The Knowledge-to-Action Framework

The Knowledge-to-Action Framework was developed to help create and sustain evidence-based actions (Graham et al., 2006). It is an explicit process to determine what knowledge needs to be translated, how it is translated, by w'hom, when, and why. It was generated through a synthesis of planned action theories about the process of change, largely in the health field. The Knowledge-to-Action Framework recognizes that every situation depends on the players involved and the context in which they operate. It is composed of two components: knowledge creation and the action cycle. Each component involves several phases which influence each other (Graham et al., 2006). A critical first step is the cultivation of the trust and relationships between knowledge creators and knowledge users to establish a common understanding of needs and process.

The three stages of Knowledge Creation start with the inquiry phase, which is characterized by a diversity of studies of variable quality that are distributed throughout a variety of sources and locations. Next comes knowledge synthesis, which uses reproducible methods, such as a systematic literature review or meta-analysis, to identify, assess, and synthesize information relevant to specific questions. The third phase of knowledge creation is the production of tools, such as guidelines, that are clear, concise, and user-friendly to facilitate knowledge uptake and implementation. Knowledge is best co-created by researchers and those who need to use the knowledge, but there are tasks in the knowledge creation processes that may be better suited to some subgroups than others. As ones goes through the three stages of knowledge creation, the information being assembled becomes more and more tailored to local needs and circumstances.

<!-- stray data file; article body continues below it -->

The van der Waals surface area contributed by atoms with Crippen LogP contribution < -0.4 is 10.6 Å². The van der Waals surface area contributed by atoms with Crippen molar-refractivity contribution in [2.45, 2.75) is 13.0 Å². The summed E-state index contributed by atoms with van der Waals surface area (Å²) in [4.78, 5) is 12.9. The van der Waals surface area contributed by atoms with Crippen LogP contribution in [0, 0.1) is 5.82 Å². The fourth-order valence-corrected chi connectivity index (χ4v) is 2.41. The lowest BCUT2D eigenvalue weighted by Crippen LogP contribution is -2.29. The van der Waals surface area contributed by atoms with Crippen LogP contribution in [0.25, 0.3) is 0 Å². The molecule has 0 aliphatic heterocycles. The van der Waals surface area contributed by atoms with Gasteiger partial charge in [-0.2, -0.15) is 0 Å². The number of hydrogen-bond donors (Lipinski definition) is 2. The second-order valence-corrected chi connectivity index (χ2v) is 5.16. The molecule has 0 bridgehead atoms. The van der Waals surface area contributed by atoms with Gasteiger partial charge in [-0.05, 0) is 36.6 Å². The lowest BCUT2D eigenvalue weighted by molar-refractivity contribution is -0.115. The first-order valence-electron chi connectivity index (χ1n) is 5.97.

The Action Cycle portion of the Knowledge-to-Action Framew'ork describes an eight-part process that leads to knowledge implementation (Table 12.2). Each step can influence the other and can be influenced by the knowledge creation component.

PRECEDE-PROCEED as a Planning Model

The PRECEDE-PROCEED model is another framework to help plan knowledge mobilization efforts. The model was created to assess needs for designing, implementing, and evaluating health promotion and public health programmes

TABLE 12.2

Eight Questions Arising from the Action Cycle of the Knowledge-to-Action Framework Described by Graham et al. (2006)

What is the knowledge-to-action problem that needs to be addressed?

What is the nature and quality of the knowledge needed to address the problem?

What is the best way to adapt available knowledge to local needs, knowledge users, and circumstances?

What is currently blocking the movement of knowledge to action?

What is the best way to get the message to those who need to know in order to implement change?

Is the knowledge that has been shared being used?

Have practices or policies changed after the knowledge was shared?

Is the knowledge implementation effectively and efficiently being sustained?

(Crosby and Noar, 2011). It can provide some guidance for developing knowledge- to-action activities.